Prius Price Drop

September 19th, 2007 by Potato

I didn’t mention it when I first heard about it, but I figure now enough time has passed that I can slip in another (boring) post on hybrid cars. Toyota has decided to drop the price of the Prius in Canada, and increase the standard features list (notably, to include side airbags, something that was standard in the States last year, but part of a very pricey everything-including-the-kitchen-sink option package here). This is essentially to make buying a Prius for Canada in Canada a more appealing option. Last year, one could save nearly $10k (Canadian) by buying a Prius in the States and importing it, and that was after paying the import duties, etc. I haven’t run through a detailed comparison, but it looks like that savings is now about $4k with the lower price, and the word that the federal rebate will not be applied to imported cars. Worth looking into, still, but not quite as much of a no-brainer (how much would you pay to not have to deal with miles and Fahrenheit? Over the life of the car? The speedometer changes to metric, but nothing else does. At what point is the effort of flying down and driving back worth the savings?).

This will, of course, hurt the value of the cars on the used market a little bit, but that’s going to be coming for all cars in the Canadian market, as the stronger dollar makes getting a car in the States more appealing (especially a used one that’s run out its warranty, since the manufacturers can’t put up artificial trade barriers such as not honouring a cross-border warranty).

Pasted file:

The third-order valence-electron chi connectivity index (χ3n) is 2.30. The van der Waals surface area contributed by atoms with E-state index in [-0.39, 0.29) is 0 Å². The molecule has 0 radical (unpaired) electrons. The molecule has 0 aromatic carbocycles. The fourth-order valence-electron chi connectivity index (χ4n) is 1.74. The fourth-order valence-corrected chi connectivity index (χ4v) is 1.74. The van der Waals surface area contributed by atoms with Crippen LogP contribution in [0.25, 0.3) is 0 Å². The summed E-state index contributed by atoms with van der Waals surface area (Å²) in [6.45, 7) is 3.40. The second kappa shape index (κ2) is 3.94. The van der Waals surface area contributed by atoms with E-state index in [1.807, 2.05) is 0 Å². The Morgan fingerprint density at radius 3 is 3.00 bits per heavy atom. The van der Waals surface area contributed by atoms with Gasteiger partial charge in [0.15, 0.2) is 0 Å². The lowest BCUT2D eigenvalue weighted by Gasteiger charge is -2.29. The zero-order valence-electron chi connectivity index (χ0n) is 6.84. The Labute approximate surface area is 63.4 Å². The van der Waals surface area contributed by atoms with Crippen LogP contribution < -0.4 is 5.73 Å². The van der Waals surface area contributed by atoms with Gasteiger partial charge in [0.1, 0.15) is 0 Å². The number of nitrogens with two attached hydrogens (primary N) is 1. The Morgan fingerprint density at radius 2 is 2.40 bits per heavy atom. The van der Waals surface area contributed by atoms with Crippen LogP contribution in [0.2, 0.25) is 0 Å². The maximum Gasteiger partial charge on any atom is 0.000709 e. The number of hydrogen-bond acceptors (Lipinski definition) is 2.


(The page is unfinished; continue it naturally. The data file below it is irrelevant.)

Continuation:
The Globe article mentions that the Prius’ success is due to the fact that it’s a “unique” hybrid — it stands out as a hybrid because there’s no gas-only Prius (whereas every other hybrid, such as the Civic, Accord, Highlander, Camry, Vue, and Escape share a body style with a conventional car). That may be part of it, but I really have to doubt that “image” plays anywhere near as much of a role as the media seems to be giving it. Instead, I think that the Prius is by far the most successful hybrid for its practical qualities. The Civic, Accord, and Camry are sedan bodies with the battery packs taking up 1/3 of the normal trunk space; they’re nicely sized cars in the passenger compartments, but have tiny, subcompact sized trunks, with no versatility (the Camry has a pass-through, but their seats don’t go down, which some people find handy) and I think that turns a lot of people off (I know it was the major deciding factor for me). The Escape isn’t selling much, but they’re still selling them as fast as they can make them — they just can’t make them very fast (and because the production is slow, they’re not available at all Ford dealerships). The Vue, simply, sucks. The Accord was schizophrenic, and never really marketed for its strengths (really, marketing it as a powerful Accord that gets the same mileage as the 4-cyl model really just makes me want to get the cheaper, bigger-trunked 4-cyl). The Civic and the Camry, while not making Prius numbers, aren’t doing all that badly, and I think that’s because they’re also reasonably practical in terms of fuel economy, price, and performance. The Prius, on the other hand, has the best fuel economy (though its margin over the Civic isn’t huge), and has the most storage of the cars (sure, it gets beaten by the SUVs, but then, they’re SUVs and don’t get the mileage of the Prius).

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